Anticipate the Curves and Embrace Innovation

As the Common Core Standards were adopted in the state of Arizona, and around the nation, it became clear that multiple changes in accountability were just around the corner. The rigor was unmistakably increasing and intensifying. Teachers now would be held accountable for effective instruction through new evaluation systems intended to measure not only the effectiveness of instructional delivery, but the academic progress of each student in a teacher’s classroom. Students now would be assessed on that increased rigor. Wickenburg High School anticipated this momentous change in accountability and made a conscious decision to stay ahead of the curve.

In 2011, Wickenburg High School joined the national movement “Excellence for All,” led by Marc Tucker and the National Center on Education and the Economy. Titled “Move on When Ready” in the state of Arizona, and under the guidance of the Center for the Future of Arizona, this initiative provides a new pathway for students through the administration of Board Exams in all core content areas and allows students the option of moving to Community College after the sophomore year if all exams are successfully completed. It is a system designed to break the boundaries of seat time and simple accumulation of credits. It is an innovative approach to creating high rigor curriculum and schools that are competitive in the international arena. It is a system that will ensure our students are college and career ready.

With the goal of increased rigor, Wickenburg adopted the ACT Quality Core curriculum, fully aligned with the Common Core Standards, and we spent a year preparing to implement the new curriculum in 2012-2013. We were fortunate to receive more than $500,000 in private foundation funding to assist in the implementation, which includes paying for Community College tuition for those moving on; funding the ACT Explore, Plan and ACT tests; and upgrading classroom technology. As the new state assessments are created and items released, it has become apparent that we made a wise decision. The language of test items released by the Partnership for Assessment of Readiness for College and Careers (PARCC) mirrors the depth of knowledge found in assessment questions of the ACT Quality Core exams. Our teachers are beginning to deliver instruction differently and at a higher level. As a principal, I have found myself providing more specific and effective feedback for the teachers as I spend time in the classrooms. By anticipating this change in accountability, Wickenburg High School finds itself ahead of the curve and well on the way to reaching the final destination.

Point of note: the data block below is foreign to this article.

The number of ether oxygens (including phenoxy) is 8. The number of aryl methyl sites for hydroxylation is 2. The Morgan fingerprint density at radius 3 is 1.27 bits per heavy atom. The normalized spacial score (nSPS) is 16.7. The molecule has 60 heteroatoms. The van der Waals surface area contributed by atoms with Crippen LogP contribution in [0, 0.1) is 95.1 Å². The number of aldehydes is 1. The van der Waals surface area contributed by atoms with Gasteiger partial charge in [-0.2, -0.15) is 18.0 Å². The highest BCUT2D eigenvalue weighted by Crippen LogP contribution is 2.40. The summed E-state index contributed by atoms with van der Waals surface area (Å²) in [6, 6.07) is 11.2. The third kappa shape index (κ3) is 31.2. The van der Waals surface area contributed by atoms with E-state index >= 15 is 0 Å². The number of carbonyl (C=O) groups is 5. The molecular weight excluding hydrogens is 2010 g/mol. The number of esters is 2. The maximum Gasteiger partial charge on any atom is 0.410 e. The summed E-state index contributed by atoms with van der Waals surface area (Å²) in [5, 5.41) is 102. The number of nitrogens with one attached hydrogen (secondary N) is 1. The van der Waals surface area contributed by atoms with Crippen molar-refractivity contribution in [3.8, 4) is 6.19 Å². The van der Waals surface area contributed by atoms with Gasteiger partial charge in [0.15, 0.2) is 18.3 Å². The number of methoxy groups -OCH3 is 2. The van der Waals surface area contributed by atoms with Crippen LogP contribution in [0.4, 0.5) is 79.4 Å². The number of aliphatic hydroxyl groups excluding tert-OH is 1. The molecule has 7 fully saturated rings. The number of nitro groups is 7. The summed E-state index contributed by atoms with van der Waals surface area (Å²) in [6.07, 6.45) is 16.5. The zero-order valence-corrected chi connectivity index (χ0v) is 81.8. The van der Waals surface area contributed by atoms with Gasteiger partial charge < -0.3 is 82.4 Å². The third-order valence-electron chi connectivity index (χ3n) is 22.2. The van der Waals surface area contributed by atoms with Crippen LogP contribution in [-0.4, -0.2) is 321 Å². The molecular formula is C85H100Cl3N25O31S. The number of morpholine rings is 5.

Stay in the Lane

The final destination has been determined by a visionary school system leadership. The road has been established. The landmarks on the educational journey have been anticipated on the map of accountability. Fortunately, the GPS coordinates for students, teachers and administrators of the Wickenburg Unified School District have been calculated with precision. All that remains is for school leaders to stay in the lane and remain focused on increased student achievement. It is only with such purpose and intent that we meet the challenges of accountability.

Jacquelyn A. Jacobson has served as principal of Wickenburg High School since 2007. During her tenure, she has developed a national partnership with the National Center for Education and the Economy and participated in the Excellence for All initiative and a state-wide partnership with the Center for the Future of Arizona and participated in Move on When Ready initiative. Additionally, she has received more than $1 million in funding for educational initiative, including $500,000 in local foundation grant money to implement Move on When Ready Board Examination initiative. Jacobson earned a Bachelor of Arts from Furman University and Masters of both Education and Social Work from Arizona State University.